Cuba Gooding Jr. facing new charge as trial is delayed again

Cuba Gooding Jr.'s trial was about to get underway for a second time, but district prosecutors informed the court Thursday morning they have indicted the Hollywood actor with a new charge.

Assistant D.A. Jenna Long said that the charges in this indictment cover the existing incident as well as a new previously uncharged incident.

Gooding is set to be arraigned again on Tuesday in Manhattan Supreme Court. The indictment is under seal and will likely only be revealed at the arraignment.

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The actor came inside the courtroom for the proceeding, which only took a few minutes. He was looking serious and kept his head up but didn’t seem as confident as he was for previous hearings. He was wearing a black suit and tie.

Cuba Gooding’s attorney Mark Heller told Fox News on Thursday that prosecutors had “no case to begin with” and the move to indict him is just “dragging and proroguing the process.” He points out that none of “seven interviews” that the district attorney’s office has conducted have given rise to their case. However, Heller recognizes he has “no idea” what this new incident is about.

He says his client is “not happy about this, but he is confident in the system” and Gooding “feels this will all be resolved.”

Gooding had so far been accused of two counts of forcible touching and sexual abuse in the third degree after an alleged groping incident at a bar in New York City in June.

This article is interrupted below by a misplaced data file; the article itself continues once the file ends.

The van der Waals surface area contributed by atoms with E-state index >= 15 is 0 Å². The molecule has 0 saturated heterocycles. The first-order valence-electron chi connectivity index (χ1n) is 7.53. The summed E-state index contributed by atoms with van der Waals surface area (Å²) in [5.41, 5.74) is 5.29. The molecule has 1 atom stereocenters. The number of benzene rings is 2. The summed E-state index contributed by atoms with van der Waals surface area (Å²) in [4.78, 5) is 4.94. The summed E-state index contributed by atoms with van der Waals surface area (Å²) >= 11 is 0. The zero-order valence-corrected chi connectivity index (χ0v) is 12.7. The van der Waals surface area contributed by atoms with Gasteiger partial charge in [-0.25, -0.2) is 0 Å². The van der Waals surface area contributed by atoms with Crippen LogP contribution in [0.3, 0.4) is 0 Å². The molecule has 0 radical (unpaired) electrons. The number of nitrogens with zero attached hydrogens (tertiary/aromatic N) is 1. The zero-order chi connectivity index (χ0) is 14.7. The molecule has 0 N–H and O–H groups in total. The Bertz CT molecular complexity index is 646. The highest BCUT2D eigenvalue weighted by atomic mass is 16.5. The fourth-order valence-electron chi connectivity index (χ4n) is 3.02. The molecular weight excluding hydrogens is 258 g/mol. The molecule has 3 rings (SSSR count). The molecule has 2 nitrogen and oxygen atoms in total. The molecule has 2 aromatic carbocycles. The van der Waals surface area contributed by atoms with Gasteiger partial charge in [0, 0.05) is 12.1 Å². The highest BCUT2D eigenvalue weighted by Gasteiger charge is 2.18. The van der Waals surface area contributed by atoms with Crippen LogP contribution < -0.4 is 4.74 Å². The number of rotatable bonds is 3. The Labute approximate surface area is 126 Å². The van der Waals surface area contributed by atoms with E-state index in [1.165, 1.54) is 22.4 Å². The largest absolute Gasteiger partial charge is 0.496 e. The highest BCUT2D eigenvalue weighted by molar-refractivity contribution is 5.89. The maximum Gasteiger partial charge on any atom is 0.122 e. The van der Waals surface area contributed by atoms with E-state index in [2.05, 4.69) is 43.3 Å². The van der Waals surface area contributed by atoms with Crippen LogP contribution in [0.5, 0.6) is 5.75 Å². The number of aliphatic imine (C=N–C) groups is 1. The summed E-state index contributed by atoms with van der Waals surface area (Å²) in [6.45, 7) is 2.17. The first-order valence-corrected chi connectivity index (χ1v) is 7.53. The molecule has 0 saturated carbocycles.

A 29-year-old woman says he placed his hand on her breast, squeezing it without her consent, at Magic Hour Rooftop Bar Lounge near Times Square. He was allegedly intoxicated at the time.

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The 51-year-old was arrested four days later after turning himself in to police. He pleaded not guilty to forcible touching and sexual abuse charges and was released on his own recognizance.

Gooding later requested to have his case thrown out, but he was rejected.

The defense had filed papers saying the misdemeanor forcible touching case should be dismissed based on accounts of two witnesses who say it never happened, and that video from the bar backs up that claim. The filed documents argued that since there was clear evidence that no crime was committed, it was necessary to throw out the case to protect the integrity of the criminal justice system.

Gooding faces up to a year in jail if convicted.

The Associated Press contributed to this report.